By Mark Noce
Not just a controversial nickname for the medieval period, I’m talking about true dark ages in history. Entire epochs where next to nothing has survived in writing or archaeology. Eras after the fall of Rome or Troy. Yet something must have been happening, right? People and life go on, don’t they?
I’m fascinated by these dark ages of history, and none more so than the early medieval periods in the British Isles, particularly the centuries from 400-700AD. An age of legends, like those of King Arthur and the Mabinogion. But what was actually happening then?
Here’s what we do know for certain. At least hundreds of thousands of people were living in the British Isles at the time, and what little archaeology remains from the time period suggest a backwardness in the movement of technology (i.e. no new stone fortifications were built, only older Roman ones were repaired or modified). Many habitations show signs of plunder and burning by fire. In addition, hoards of valuables were buried and later abandoned or forgotten (probably because something happened to their owners). Not an indication of a very peaceful time.
On top of that, writing sources are even more scarce. The most extensive primary source to survive from the 500s alone comes from the monk, St. Gildas – and his longest surviving manuscript is less than 50 pages! Even books and those writing them were not spared from the onslaught of barbarians, famines, and plagues.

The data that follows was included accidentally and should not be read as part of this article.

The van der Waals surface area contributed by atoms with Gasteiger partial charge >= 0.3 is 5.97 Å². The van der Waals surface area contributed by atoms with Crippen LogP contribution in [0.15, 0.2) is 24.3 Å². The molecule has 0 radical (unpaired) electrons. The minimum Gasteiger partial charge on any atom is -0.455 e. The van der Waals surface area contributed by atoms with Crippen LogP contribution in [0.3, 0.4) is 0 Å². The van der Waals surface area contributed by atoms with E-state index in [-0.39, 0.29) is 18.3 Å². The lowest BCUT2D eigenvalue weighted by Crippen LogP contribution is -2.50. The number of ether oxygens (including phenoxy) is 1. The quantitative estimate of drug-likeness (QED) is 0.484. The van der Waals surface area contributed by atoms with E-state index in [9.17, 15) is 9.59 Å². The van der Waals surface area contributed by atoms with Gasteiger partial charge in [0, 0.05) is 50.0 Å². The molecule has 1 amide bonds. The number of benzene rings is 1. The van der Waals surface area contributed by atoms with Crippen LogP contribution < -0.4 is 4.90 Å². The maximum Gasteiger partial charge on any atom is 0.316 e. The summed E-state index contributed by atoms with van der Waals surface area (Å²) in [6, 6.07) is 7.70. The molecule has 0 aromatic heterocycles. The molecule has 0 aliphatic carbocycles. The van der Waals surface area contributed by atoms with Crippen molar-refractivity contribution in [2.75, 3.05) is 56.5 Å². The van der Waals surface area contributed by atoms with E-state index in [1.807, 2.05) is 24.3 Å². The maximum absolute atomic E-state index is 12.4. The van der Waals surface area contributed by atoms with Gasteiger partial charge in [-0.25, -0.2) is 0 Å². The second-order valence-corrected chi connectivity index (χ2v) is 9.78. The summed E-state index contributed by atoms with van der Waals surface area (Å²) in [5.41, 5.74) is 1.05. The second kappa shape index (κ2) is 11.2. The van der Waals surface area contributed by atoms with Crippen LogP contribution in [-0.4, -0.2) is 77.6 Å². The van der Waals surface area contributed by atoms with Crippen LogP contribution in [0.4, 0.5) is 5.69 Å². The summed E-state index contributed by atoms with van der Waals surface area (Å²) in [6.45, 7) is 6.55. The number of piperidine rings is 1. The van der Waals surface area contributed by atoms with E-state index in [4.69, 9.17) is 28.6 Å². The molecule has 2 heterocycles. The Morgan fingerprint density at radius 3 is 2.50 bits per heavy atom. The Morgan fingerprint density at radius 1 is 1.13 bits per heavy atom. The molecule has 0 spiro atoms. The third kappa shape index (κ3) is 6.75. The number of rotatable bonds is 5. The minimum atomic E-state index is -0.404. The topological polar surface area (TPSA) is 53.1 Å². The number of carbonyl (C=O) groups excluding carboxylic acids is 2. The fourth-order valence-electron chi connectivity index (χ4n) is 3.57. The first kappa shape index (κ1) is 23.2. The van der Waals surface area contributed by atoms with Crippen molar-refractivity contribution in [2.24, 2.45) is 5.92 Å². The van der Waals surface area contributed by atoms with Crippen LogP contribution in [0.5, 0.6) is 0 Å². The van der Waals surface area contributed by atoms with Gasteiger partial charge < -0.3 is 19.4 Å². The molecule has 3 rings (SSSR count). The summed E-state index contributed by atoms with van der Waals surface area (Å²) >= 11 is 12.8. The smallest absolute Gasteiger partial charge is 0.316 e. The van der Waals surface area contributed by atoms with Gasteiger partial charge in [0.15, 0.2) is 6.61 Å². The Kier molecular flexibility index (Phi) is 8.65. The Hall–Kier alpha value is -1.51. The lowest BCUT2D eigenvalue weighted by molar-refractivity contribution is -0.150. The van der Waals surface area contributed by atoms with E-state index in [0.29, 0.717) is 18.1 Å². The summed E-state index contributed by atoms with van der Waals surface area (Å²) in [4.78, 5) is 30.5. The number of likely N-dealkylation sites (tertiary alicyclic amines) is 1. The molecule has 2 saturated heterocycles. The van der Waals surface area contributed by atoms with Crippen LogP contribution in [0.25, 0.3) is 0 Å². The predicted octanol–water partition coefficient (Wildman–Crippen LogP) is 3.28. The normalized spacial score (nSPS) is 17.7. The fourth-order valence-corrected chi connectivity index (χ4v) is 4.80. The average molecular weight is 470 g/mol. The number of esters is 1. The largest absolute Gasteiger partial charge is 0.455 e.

Yet the local people clearly survived. Genetic evidence shows that despite genes mixing from various invaders, the overall population of Britain and Ireland is still largely descended from the initial Stone Age inhabitants who first populated those islands.
So what’s it all mean?
To me, it shows a resilience of the human spirit and the indomitable character of those villages and kingdoms scattered across England, Wales, Scotland, and Ireland in the early medieval period. Despite the worst of conditions they still managed to survive, pass on their heritage to their children, and give birth to some of the most inspiring Arthurian legends we have today.
No small feat, and one that I think is worthy of their legacy and their descendants who live on in the rest of us to this day.
Mark Noce writes historical fiction with a passion. His medieval Welsh novel, Between Two Fires, comes out with Macmillan and St. Martin’s Press on August 23, 2016.